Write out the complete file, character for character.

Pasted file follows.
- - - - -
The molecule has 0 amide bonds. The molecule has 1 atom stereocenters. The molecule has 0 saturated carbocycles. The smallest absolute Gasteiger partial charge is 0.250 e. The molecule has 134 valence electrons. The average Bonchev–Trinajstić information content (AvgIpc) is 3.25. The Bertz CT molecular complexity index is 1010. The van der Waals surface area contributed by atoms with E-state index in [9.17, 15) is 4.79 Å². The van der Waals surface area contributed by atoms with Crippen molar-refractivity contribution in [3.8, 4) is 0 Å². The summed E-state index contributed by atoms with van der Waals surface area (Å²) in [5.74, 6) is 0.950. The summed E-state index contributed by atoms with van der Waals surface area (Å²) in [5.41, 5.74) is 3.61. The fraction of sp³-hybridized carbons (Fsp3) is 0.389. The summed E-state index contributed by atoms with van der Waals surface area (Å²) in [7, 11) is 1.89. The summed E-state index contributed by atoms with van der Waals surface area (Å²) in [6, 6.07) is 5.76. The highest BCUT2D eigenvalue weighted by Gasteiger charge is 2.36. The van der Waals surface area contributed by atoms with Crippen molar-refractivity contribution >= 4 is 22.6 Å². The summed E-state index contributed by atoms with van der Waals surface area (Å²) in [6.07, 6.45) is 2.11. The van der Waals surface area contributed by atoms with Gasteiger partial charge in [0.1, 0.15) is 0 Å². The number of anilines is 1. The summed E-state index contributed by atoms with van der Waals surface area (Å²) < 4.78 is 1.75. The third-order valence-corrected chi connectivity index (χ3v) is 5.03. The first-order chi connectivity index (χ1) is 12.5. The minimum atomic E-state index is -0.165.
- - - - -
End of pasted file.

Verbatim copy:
The molecule has 0 amide bonds. The molecule has 1 atom stereocenters. The molecule has 0 saturated carbocycles. The smallest absolute Gasteiger partial charge is 0.250 e. The molecule has 134 valence electrons. The average Bonchev–Trinajstić information content (AvgIpc) is 3.25. The Bertz CT molecular complexity index is 1010. The van der Waals surface area contributed by atoms with E-state index in [9.17, 15) is 4.79 Å². The van der Waals surface area contributed by atoms with Crippen molar-refractivity contribution in [3.8, 4) is 0 Å². The summed E-state index contributed by atoms with van der Waals surface area (Å²) in [5.74, 6) is 0.950. The summed E-state index contributed by atoms with van der Waals surface area (Å²) in [5.41, 5.74) is 3.61. The fraction of sp³-hybridized carbons (Fsp3) is 0.389. The summed E-state index contributed by atoms with van der Waals surface area (Å²) in [7, 11) is 1.89. The summed E-state index contributed by atoms with van der Waals surface area (Å²) in [6, 6.07) is 5.76. The highest BCUT2D eigenvalue weighted by Gasteiger charge is 2.36. The van der Waals surface area contributed by atoms with Crippen molar-refractivity contribution >= 4 is 22.6 Å². The summed E-state index contributed by atoms with van der Waals surface area (Å²) in [6.07, 6.45) is 2.11. The van der Waals surface area contributed by atoms with Gasteiger partial charge in [0.1, 0.15) is 0 Å². The number of anilines is 1. The summed E-state index contributed by atoms with van der Waals surface area (Å²) < 4.78 is 1.75. The third-order valence-corrected chi connectivity index (χ3v) is 5.03. The first-order chi connectivity index (χ1) is 12.5. The minimum atomic E-state index is -0.165.